Prove to your friends that flesh is flesh, no matter who it comes...
At first glance, you probably wouldn’t guess that humans have much in common with lobsters and crabs. I mean, they look completely different from us. We live in totally different habitats (unless you’re a mermaid). On top of that, they’re not necessarily the cutest animals on the planet, and that can make them kinda difficult to relate to. BUT as it turns out, we actually have tons of things in common with them!
If you get caught cheating on your homework, you’ll hopefully learn from your mistake and never do it again. Crabs can also retain information so that they don’t make the same mistakes in the future!
In one instance, researchers moved a screen over water above crabs to mimic the cues of a seagull or other predators passing overhead. At first, the crabs ran into their burrows. But after a few times, the crabs learned that the darkness didn’t correspond with danger, and they no longer fled.
Scientists also have found that crabs live by the age-old saying, “Love thy neighbor.” If a male Australian fiddler crab’s burrow is being invaded by an intruder looking to take over the burrow, his male neighbor will leave his own burrow to help fight off the intruder.
Scientists have also found that the two neighboring crabs will never fight each other, and they even work hard to keep their homes clean and comfortable for their babies. So sweet!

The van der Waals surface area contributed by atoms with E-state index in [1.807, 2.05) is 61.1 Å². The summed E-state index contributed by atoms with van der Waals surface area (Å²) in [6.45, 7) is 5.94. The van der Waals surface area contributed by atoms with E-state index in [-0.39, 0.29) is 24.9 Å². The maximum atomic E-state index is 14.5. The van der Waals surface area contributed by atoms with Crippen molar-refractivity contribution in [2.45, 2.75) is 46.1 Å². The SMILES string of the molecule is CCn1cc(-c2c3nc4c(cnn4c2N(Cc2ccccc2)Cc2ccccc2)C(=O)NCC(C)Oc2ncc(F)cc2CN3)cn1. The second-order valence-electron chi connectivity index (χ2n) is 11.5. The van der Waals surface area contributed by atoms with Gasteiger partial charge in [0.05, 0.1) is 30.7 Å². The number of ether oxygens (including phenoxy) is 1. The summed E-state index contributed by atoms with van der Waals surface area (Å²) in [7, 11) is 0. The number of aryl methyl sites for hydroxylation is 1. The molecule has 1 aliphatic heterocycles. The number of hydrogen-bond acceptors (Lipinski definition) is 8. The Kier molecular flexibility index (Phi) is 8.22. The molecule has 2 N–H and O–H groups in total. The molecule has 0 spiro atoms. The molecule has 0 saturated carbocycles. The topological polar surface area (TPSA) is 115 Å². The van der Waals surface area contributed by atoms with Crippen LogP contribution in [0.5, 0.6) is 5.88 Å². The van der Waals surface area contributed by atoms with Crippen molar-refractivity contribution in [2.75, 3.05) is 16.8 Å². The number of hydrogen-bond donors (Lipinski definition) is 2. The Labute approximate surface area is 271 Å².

Humans are either right-handed or left-handed, for the most part. Guess what? So are lobsters! Some will have the crusher claw (their dominant claw) on the right side while others will have it on the left. Some lobsters are even ambidextrous, too!
People aren’t the only ones who like to seek out adventures away from home! Lobsters take long-distance seasonal journeys and can cover 100 miles or more each year (the equivalent of a human walking from Maine to Florida).
Like humans, lobsters carry eggs for nine months, have a long childhood and an awkward adolescence (minus the zits), and can live 100 years or longer—if they manage to avoid the millions of traps along the coasts.
It’s no secret that humans can be born with full range of skin tones. Lobsters are different colors, too! They can be blue, blue-green, red, red-orange, yellow, and white. Some lobsters come in two colors, with half their shell one color and the other half another. Totes jealous.
When the seasons change, it’s almost instinctual for people to flock to vacation destinations and enjoy the weather. And we’re not the only ones. When the oceans cool down in the winter, lobsters tend to migrate to deeper waters offshore to do the same!
Like us, lobsters have a brain, a heart, a nervous system, a stomach, and intestines. We match, y’all!
In case you haven’t picked up on it yet, these shelled sweeties are seriously awesome and deserve some major respect. The next time you hear anyone talkin’ smack about lobsters and crabs, share this info with them!